Ahead of the opening of the Fondation Louis Vuitton’s latest exhibition titled ‘In Tune With The World’ I had the privilege to talk to Suzanne Pagé the Artistic Director Fondation Louis Vuitton about FLV, its future and just how it continues to inspire and engage visitors from all over the world.
How do you visualise the evolution of FLV since you joined?
We try to be more and more of a museum and not simply a collection. The world is now infinite without limits. We try and keep an open mind. Past presentations of the collection have featured Chinese and African artists. FLV is multicultural and open to the world. Of course, we continue to support living artists from the collection, that Mssr Arnault believes so strongly in, so there is a balance.
This collection is clearly made up of crème de la crème examples of Contemporary and Modern art. Will it eventually be a gift to France?
The collection is in a place where it will be given to France in 50 years. I will be dead! We will all be dead!
Where do you see the FLV’s role in exposing art to a wider audience?
It is a great privilege to be engaged in the FLV and in art. This is a fantastic mission. If you discover art and can show it to the widest audience possible, that is accomplishing our mission. This is Mssr Arnault’s mission. It is a great responsibility to give this knowledge to the public. So often people don’t realise how much the public want or demand.
Art is like any big subject an equaliser as important as politics and religion. Art helps you understand the world. It helps you be open and to connect. It gives you something, and I understand this because of my age, that when the public discover works in the museum when they go out in the streets, they are not the same again. It can have a life-changing effect on them. They look differently at the world and the situation of the world.
Do you feel it is important for young people to engage with art to understand the world?
Yes, and you also have to give a bit of yourself to art to complete the cycle. With Marcel Duchamp it is clear. It is a dialogue, and when you make this dialogue, it is fantastically rewarding to your understanding. Young people are often more open, less corrupted to be able to start this dialogue.
Because of the sheer size and scope of the building, how do you manage to curate new exhibitions and make them engaging?
That is a good question. It is a challenge each time to exhibit work especially pieces never before shown here. It is not always easy to please everyone, and we aim to raise questions and challenge traditional curation.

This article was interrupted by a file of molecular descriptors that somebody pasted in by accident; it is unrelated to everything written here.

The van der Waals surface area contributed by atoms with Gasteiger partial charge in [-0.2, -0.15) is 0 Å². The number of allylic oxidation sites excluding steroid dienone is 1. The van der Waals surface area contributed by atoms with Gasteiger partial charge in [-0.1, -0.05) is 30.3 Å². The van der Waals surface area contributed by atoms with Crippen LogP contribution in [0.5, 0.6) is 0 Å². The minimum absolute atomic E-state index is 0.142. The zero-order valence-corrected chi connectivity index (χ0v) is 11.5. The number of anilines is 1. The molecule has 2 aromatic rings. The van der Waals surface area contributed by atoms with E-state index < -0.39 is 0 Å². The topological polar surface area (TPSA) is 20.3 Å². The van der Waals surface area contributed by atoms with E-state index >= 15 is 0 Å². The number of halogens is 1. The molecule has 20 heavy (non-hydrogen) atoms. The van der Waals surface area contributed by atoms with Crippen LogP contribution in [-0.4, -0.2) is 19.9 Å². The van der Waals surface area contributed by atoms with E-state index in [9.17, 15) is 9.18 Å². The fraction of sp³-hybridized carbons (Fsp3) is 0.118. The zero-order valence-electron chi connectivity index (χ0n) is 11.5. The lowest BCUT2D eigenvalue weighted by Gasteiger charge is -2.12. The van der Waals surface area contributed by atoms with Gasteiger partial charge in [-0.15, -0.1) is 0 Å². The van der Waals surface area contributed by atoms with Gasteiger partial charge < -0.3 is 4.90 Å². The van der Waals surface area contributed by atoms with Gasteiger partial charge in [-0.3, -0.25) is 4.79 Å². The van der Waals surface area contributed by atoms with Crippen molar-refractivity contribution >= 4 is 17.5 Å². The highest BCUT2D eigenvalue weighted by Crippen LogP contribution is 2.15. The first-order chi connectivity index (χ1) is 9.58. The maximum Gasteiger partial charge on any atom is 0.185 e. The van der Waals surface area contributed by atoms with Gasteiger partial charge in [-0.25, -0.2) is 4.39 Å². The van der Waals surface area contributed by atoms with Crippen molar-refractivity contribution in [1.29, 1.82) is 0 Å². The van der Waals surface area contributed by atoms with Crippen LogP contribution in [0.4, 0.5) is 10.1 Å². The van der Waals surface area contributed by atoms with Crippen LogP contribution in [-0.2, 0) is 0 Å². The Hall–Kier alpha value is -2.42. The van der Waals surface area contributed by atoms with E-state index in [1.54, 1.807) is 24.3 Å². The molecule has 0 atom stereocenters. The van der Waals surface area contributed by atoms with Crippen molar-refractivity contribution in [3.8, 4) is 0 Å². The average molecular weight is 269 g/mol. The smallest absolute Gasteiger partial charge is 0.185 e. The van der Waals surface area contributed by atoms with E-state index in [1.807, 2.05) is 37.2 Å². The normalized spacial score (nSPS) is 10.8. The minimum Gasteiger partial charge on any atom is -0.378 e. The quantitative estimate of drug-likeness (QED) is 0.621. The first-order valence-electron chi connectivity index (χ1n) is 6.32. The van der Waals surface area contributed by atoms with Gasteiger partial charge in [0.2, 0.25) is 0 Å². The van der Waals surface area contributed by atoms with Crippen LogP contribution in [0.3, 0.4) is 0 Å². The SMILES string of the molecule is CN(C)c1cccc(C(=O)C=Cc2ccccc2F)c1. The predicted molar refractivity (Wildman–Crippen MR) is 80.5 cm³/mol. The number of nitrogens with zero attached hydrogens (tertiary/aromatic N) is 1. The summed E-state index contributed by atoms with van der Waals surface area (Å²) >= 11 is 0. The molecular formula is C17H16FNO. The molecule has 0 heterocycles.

Tell me a little bit about ‘In Tune With The World’ Your latest show.
What is clear is man is not the only one in the universe. He has to make dialogue to understand the otherworld. Animal, mineral, vegetal etc… This is here in the work of our current exhibition. I asked the artists if this was part of their message and they all agreed. It is a very sensitive approach. It is a real/true dimension in art. It is living, physical work.
With curation can you change the context of the work by juxtaposing it next to other work?
Curation is like being the conductor of an orchestra. It took time to discover this. You know, a bad work can kill a fantastic work. It’s true. I know that now. Like a black hole sucking the energy from the room.
‘In Tune With The World’ Artists include: Some 29 French and international artists presented in two complementary sequences, with works by: Giovanni Anselmo (1934, Italy), Matthew Barney (1967, USA), Christian Boltanski (1944, France), Mark Bradford (1961, USA), James Lee Byars (1932-1997, USA), Maurizio Cattelan (1960, Italy), Ian Cheng (1984, USA), Trisha Donnelly (1974 , USA), Dan Flavin (1933-1996, USA), Cyprien Gaillard (1980, France), Alberto Giacometti (1901-1966, Switzerland), Dominique Gonzalez-Foerster (1965, France), Jacqueline Humphries (1960, USA), Pierre Huyghe (1962, France), Yves Klein (1928-1962, France), Henri Matisse (1869-1954, France), François Morellet (1926-2016, France), Takashi Murakami (1962, Japan), Philippe Parreno (1964, France), Sigmar Polke (1941-2010, Germany), Gerhard Richter (1932, Germany), Wilhelm Sasnal (1972, Poland), Kiki Smith (1954, USA), Adrián Villar Rojas (1980, Argentina), Anicka Yi (1971, South Korea).
In this curation, the artists listed above re-appropriate ‘founding myths’ and develop a new awareness of living things that are significant to the congested world we live in.
Inspired by Roland Barthes’s injunction in La Chambre Claire: “I have determined to be guided by the consciousness of my feelings” (La Chambre Claire, 1980) The exhibition is divided into sequences.
Sequence A, which is located on floor 2, is made up of displays by the Japanese artist Takashi Murakami. His practice is centred around a culture relating to ancestral and contemporary, life in Japan. It includes historical trauma and natural disasters. It unfolds in three parts: the first is arranged around DOB, a character invented by the artist and considered to be his alter ego; the second around a pictorial fresco which references the story of the “EIGHT IMMORTALS” of the Taoist religion; completing the display is a “KAWAII” space of sculptures and animated films.
Sequence B extends through the rest of the building. It explores the current and recurring issues concerning man’s position within the universe and his relationship with other living things. The question has inspired artists and has led them to engage with and create pieces that resonate with works by researchers, scientists and also poets and philosophers; each artist questions the relationship between the different living beings, beyond the distinctions of human, plant, animal.
Interview Conducted By Paul Carter Robinson – Photos: Paul Carter Robinson © Artlyst 2018
The exhibition ‘In Tune With The World’ runs from 11 April until 27th August 2018 Visit Fondation Louis Vuitton Paris